Brain Training Exercises

The adage, “You can’t teach old dogs new tricks,” is no longer applicable in this time and age. Apparently, you can teach dogs new tricks.

With so many researches confirming that the brain (human or otherwise) can still rewire itself after an incapacitating accident, or after overcoming in-born brain deformity; more and more scientists are turning their attention to their studies on the slow degeneration of mental health.

The first obstacle to overcome in brain training is the negative mindset that once you reach a certain age, you can no longer function properly. Age will slow down human physiology at one point or the other, but this is a very, very slow process – often taking years to manifest.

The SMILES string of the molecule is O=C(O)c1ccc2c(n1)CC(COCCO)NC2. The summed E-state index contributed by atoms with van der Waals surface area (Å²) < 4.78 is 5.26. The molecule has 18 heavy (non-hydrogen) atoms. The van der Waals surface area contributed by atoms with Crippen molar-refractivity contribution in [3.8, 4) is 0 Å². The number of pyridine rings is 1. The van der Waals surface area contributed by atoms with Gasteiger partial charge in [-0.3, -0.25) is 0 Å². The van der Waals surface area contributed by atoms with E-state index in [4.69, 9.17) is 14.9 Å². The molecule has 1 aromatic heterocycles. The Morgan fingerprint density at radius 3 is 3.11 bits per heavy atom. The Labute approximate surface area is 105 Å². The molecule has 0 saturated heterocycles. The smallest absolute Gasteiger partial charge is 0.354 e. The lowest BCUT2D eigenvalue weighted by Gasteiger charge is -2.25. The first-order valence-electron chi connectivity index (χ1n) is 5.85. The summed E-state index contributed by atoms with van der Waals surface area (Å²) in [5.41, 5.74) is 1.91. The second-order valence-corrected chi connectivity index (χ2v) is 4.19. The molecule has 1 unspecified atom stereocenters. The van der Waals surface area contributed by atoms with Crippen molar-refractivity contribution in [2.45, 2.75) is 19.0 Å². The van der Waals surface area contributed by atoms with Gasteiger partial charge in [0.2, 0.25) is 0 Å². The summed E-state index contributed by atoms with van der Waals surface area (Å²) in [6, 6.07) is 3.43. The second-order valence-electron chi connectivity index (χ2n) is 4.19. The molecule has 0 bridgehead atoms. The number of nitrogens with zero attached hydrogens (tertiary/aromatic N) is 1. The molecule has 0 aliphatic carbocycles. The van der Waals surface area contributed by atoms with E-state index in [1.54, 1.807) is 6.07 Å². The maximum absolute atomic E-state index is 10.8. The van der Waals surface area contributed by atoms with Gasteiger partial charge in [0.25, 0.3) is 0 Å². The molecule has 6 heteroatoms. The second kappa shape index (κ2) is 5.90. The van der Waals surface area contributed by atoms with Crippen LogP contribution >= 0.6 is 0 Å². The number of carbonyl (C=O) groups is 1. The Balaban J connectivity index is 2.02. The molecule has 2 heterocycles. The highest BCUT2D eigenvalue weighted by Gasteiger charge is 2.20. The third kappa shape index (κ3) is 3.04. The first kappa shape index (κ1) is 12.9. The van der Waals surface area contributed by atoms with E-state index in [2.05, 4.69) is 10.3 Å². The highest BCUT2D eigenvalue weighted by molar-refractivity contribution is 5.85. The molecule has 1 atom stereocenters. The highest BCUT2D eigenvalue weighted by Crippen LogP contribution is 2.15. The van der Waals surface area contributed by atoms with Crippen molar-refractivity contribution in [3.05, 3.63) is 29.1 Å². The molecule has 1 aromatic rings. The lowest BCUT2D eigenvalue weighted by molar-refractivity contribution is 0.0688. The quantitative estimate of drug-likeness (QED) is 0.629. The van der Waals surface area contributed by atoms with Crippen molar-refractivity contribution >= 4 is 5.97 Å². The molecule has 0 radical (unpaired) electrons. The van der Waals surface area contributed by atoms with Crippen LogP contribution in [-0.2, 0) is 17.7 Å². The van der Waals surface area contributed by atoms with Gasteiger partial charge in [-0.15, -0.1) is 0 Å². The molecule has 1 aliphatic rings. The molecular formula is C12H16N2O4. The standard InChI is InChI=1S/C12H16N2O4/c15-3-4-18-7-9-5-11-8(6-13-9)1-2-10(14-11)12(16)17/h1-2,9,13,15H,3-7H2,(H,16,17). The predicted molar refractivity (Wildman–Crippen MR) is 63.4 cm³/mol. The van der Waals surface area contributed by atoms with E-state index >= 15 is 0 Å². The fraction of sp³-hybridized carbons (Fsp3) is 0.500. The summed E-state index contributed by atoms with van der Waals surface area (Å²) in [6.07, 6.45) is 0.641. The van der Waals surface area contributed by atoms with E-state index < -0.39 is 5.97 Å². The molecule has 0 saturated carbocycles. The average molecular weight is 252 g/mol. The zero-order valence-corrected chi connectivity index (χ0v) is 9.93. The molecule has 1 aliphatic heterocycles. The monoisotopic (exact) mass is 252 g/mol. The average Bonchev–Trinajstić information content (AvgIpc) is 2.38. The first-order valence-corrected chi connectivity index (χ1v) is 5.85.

This defeatist thinking of not being able to do the things that you used to, or do it as well as you used to, or as fast as you used to, makes the your brain think that you want to slow down, and so it does.

The brain sends out signals to the rest of the body slowing down everything from cognitive functions to metabolic functions to muscle movement. In short, you are teaching yourself to grow old faster.

However, this kind of thinking can be used on a positive note. You can expend the same cognitive energy teaching your mind to remain mentally healthy. Learning new skills or languages at this point can help sharpen the mind.

Memory can also become sluggish for a range of other reasons such as stress, drug or alcohol abuse, a range of medical conditions, trauma, ADHD, pain, fibromyalgia and other problems.

At Melbourne MediBrain Centre we conduct a formal assessment of various aspects of memory and brain function and then structure a training exercise programme depending on the specific needs of the individual.

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